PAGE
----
Instead of buckling down and producing answers, however, Mohammad bin Salman recently unveiled plans to fill part of Neom with a linear city that extends for over a hundred miles and will be imaginatively named The Line (rather weirdly transliterated into Dha Layn rather than translated into al-Khat, again casting doubts on whether these developments are for Saudis). Claiming to be mortally vexed by traffic incidents, dull commuter journeys and rising carbon dioxide levels, the crown prince announced that living in an exceptionally long line would solve these plagues.


The idea wasn’t a particularly bad one: a metro-line and freight train would run underground, there would be no cars or streets, and facilities would be built every 400 metres (reminding viewers that consistency possessed a thanatic quality). But, again, few know what crime the Saudis had committed that was so bad that they were now governed by McKinsey reports. Before doubts could be raised, however, an avalanche of numbers was unveiled: 380,000 jobs will be created, countless billions of dollars will be added to GDP in a decade etc. While Britain grimaced at the prospect of rule by faceless eurocrats, it’s easy to get the impression that many Saudis would gladly execute their hydra-headed government by international PR.


Yet the Saudis remain chained to rulers who have learned to despise them (and yearn for a new country to govern). Despite having to triple its VAT to 15 percent, suspend the civil service’s benefits etc. in an effort to balance its books the kingdom remains committed not only to the $500bn Neom project but a shopping list that includes $7bn Qiddiya (a vast sports and entertainment complex that will include an F1 track, stadium and theme-park) and $10bn Red Sea Project (a tourism development covering five islands) too.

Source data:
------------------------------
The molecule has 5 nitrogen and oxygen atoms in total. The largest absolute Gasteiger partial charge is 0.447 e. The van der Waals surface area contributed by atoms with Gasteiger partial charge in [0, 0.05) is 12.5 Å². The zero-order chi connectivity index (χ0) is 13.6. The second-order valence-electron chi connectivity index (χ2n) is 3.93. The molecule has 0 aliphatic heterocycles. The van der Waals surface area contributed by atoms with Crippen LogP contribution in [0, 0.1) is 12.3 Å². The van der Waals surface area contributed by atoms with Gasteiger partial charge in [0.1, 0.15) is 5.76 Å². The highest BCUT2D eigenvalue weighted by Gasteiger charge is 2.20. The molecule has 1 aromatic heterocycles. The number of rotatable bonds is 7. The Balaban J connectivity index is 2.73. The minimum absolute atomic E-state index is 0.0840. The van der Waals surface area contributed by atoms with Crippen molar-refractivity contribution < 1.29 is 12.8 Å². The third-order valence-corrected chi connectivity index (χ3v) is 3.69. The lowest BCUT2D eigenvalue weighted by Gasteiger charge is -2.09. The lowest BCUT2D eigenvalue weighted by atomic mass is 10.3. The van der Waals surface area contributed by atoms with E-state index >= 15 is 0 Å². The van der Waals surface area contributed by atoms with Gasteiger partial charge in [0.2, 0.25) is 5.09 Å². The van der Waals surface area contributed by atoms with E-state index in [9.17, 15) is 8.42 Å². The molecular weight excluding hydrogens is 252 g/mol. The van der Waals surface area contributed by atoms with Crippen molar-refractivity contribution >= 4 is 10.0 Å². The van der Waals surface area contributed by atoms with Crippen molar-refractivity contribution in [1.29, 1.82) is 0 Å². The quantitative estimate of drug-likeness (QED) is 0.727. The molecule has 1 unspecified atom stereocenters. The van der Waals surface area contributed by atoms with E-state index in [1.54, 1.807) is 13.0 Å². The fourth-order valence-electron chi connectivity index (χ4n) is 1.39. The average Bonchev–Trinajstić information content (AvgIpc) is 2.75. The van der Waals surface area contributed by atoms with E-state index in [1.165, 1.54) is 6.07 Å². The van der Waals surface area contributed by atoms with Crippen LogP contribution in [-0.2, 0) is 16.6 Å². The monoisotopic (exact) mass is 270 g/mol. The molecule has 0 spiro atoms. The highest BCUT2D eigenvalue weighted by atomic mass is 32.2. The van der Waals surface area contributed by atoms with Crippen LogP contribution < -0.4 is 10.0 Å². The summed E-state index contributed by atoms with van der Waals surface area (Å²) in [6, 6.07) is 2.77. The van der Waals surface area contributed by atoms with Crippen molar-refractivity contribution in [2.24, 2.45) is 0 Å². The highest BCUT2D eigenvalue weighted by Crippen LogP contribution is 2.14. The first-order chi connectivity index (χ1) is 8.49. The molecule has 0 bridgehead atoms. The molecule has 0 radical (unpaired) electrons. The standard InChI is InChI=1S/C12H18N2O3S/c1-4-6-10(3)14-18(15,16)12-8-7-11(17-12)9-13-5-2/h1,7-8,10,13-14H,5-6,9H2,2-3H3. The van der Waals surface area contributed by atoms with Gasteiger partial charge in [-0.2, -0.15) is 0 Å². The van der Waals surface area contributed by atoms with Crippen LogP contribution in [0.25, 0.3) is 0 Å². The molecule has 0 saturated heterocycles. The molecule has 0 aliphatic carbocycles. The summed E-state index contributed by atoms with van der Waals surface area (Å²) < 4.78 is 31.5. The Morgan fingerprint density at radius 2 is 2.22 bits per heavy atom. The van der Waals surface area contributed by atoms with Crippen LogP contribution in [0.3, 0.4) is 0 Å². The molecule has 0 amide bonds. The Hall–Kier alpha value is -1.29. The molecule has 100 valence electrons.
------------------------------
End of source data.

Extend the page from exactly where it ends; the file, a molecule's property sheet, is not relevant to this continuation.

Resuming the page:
It’s at Neom, however, that investments elide into silliness a little too smoothly. Sophia, for instance, is the first humanoid robot in history to be given a (Saudi) nationality. It’s worth noting that if she seems outdated in 2021, she may resemble a mascot of Luddism by 2030 when Neom is opened. Other irritants include promotional videos that display women jogging in western gear in a country that has only just permitted women to drive. Admittedly, under 30s form over 60 percent of the population but given they are just as nationalist as they are hedonistic they’re more likely to be reactionary than liberal when it comes to issues such as gender mixing, alcohol and public executions.


Perhaps the real folly isn’t political, however, so much as seismological. If Frank Herbert’s Dune was bedevilled by giant sandworms, Neom’s nemesis is a more faceless force. So while contracts are doled out to the likes of AECOM (engineering) and Bechtel (transportation), few seem willing to address the fact that Neom is located on an Arabian plate that’s associated with Red Sea divergence and the Aqaba transform boundary. The area is defined by numerous tectonic features but it’s the Gulf of Aqaba that provides the most grief with three big earthquakes recorded in 1983, 1993 and 1995 – an alarming frequency for a project located in north-west Saudi Arabia.


Earthquakes aside the biggest pitfalls are, first, the fact few trust Saudi Arabia’s ability to to pick winners in next-generation technologies and, second, that there is so little available information that few can judge the feasibility of even parts let alone the whole of the Neom project. These issues combined with Saudi Arabia’s poor track record of new-city building and a complete absence of proof of concept mean Neom is more likely to be a castle in the sky rather than a technological utopia. Hence the amusement that greeted the former Dutch ambassador to Saudi Arabia’s quip that


“We started NEOM but there will be no end to it.”